A few basic rules in financial modeling (1/3)
Nov, 19, 2015
An impeccable layout enables a better understanding of financial data and eases the appropriation of complex models by any user.
The clearer the better
It is important to pay attention to format at each step of the creation of your model:
- Tables, charts and workbooks must have a title ;
- Number formats must be optimized to enhance their readability (units, number of decimal, negative numbers’ format…);
- Heights (and width) of rows (and columns) must be adapted ;
- Printing areas and settings must be defined.
Organize your model’s data
The goal is not to make it the most compact possible by using long formulas – it’s quite the opposite actually! The model needs to be clear, thus it has to be as much decomposed as possible so that anyone can understand easily the construction behind a figure. Basic rules for that are:
- Each hypothesis must be directly readable in a cell (therefore only one hypothesis for each cell) ;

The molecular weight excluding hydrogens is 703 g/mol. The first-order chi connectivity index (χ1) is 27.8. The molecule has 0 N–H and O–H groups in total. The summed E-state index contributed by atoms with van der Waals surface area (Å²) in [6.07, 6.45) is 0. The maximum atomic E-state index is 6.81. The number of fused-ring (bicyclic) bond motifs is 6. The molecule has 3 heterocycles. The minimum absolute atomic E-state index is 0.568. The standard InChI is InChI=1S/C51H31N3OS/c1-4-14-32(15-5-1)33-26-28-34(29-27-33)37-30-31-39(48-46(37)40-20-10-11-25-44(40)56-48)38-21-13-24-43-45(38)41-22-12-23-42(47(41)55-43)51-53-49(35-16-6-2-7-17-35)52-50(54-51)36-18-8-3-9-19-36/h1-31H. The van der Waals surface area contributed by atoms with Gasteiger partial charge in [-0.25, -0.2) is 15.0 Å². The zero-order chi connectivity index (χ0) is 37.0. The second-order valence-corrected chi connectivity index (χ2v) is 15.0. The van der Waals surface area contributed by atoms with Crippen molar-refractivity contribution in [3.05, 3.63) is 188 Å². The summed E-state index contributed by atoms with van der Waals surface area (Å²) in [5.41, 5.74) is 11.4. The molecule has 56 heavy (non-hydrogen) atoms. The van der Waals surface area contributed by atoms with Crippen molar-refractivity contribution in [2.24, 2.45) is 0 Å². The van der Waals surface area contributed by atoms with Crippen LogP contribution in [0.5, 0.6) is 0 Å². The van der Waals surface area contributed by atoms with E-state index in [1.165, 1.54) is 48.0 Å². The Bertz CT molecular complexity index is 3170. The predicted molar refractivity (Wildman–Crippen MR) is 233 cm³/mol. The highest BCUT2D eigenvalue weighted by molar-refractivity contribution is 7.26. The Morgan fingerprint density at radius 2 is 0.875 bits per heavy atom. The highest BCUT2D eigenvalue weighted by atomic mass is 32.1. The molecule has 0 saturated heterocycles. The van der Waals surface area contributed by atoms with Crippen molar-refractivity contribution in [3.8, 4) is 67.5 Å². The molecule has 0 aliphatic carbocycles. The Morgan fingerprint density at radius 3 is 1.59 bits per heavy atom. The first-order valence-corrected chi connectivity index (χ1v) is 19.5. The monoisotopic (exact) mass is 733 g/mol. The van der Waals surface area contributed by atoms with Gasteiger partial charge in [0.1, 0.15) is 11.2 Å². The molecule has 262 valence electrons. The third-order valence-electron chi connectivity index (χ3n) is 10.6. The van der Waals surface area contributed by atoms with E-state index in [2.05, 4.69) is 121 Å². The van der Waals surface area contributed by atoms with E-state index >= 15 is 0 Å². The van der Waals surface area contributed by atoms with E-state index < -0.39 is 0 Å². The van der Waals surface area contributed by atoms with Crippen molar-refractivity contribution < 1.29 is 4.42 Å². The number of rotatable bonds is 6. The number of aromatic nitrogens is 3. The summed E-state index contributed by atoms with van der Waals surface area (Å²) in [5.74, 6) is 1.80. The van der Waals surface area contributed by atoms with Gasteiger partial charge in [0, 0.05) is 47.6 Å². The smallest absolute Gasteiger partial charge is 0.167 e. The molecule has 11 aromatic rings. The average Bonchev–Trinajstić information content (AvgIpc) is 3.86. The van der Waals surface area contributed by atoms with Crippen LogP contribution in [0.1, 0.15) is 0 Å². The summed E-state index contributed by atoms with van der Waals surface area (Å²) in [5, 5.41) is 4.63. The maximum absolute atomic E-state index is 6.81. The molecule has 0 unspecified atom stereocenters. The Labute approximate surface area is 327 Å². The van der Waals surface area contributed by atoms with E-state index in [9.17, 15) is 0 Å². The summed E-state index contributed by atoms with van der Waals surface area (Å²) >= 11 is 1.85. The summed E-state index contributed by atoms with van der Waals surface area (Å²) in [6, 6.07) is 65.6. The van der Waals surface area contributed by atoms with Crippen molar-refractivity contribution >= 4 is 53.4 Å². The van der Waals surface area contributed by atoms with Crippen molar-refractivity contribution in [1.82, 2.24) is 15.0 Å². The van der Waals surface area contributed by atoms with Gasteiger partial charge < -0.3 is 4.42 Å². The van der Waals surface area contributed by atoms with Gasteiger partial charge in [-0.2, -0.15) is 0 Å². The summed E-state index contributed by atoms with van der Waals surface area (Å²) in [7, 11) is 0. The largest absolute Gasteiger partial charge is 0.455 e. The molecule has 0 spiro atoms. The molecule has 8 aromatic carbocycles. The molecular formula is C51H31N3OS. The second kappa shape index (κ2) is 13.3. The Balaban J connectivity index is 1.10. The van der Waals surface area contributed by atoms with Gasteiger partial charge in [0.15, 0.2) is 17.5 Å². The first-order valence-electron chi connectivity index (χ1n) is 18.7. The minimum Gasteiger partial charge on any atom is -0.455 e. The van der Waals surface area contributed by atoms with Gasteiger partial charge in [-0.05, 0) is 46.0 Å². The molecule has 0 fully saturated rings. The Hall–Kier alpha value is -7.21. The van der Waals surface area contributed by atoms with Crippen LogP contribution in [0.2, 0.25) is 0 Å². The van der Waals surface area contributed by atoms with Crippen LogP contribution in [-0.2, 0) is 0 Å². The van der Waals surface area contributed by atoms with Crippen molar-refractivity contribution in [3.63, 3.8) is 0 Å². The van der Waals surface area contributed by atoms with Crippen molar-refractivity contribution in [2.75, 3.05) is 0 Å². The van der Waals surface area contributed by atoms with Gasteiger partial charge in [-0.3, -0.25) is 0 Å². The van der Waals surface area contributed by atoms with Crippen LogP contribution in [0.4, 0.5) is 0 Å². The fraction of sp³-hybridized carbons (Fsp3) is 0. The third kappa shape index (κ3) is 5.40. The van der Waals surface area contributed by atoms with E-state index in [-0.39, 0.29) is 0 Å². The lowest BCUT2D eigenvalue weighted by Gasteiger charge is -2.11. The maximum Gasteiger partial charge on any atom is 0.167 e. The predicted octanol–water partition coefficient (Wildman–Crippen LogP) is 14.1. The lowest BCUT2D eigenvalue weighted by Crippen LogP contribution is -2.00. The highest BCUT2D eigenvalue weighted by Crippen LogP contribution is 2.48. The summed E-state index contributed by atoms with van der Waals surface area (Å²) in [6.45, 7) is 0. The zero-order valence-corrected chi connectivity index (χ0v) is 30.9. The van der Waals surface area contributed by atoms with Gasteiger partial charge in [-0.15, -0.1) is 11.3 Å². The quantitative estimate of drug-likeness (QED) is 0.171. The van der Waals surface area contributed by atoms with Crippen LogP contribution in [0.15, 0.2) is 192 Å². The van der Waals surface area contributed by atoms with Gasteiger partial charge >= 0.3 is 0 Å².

- Keep your model dynamic by never using “hard” figures in your formulas (you should instead write them in a cell along hypothesis data, and mention the cell in the formula)
- Differentiate cells from a tab based on their content :
- A different background color can be used to highlight hypothesis or inputs ;
- A different typo color can also be used ;
- Cells containing formulas should be locked ;
- For complex models, (e.g. financing projects), you should separate hypothesis, calculations and results in different workbooks.
Read the second article of basic rules in financial modeling
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